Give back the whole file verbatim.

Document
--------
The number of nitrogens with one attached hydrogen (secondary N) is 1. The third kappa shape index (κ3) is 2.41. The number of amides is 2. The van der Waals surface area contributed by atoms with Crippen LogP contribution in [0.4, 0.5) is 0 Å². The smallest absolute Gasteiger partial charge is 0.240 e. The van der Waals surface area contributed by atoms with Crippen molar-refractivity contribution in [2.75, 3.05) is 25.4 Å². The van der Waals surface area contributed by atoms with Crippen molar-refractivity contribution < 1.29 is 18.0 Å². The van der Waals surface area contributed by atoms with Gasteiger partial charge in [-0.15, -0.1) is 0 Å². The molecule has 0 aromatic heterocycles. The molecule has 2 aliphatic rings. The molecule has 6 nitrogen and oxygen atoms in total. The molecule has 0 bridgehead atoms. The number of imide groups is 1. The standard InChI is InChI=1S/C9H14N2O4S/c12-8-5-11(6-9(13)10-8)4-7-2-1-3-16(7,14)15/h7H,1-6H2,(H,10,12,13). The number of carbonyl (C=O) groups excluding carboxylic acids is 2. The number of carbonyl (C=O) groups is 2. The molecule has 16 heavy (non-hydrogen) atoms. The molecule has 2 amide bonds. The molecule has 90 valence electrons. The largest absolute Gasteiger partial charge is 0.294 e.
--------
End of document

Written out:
The number of nitrogens with one attached hydrogen (secondary N) is 1. The third kappa shape index (κ3) is 2.41. The number of amides is 2. The van der Waals surface area contributed by atoms with Crippen LogP contribution in [0.4, 0.5) is 0 Å². The smallest absolute Gasteiger partial charge is 0.240 e. The van der Waals surface area contributed by atoms with Crippen molar-refractivity contribution in [2.75, 3.05) is 25.4 Å². The van der Waals surface area contributed by atoms with Crippen molar-refractivity contribution < 1.29 is 18.0 Å². The van der Waals surface area contributed by atoms with Gasteiger partial charge in [-0.15, -0.1) is 0 Å². The molecule has 0 aromatic heterocycles. The molecule has 2 aliphatic rings. The molecule has 6 nitrogen and oxygen atoms in total. The molecule has 0 bridgehead atoms. The number of imide groups is 1. The standard InChI is InChI=1S/C9H14N2O4S/c12-8-5-11(6-9(13)10-8)4-7-2-1-3-16(7,14)15/h7H,1-6H2,(H,10,12,13). The number of carbonyl (C=O) groups excluding carboxylic acids is 2. The number of carbonyl (C=O) groups is 2. The molecule has 16 heavy (non-hydrogen) atoms. The molecule has 2 amide bonds. The molecule has 90 valence electrons. The largest absolute Gasteiger partial charge is 0.294 e.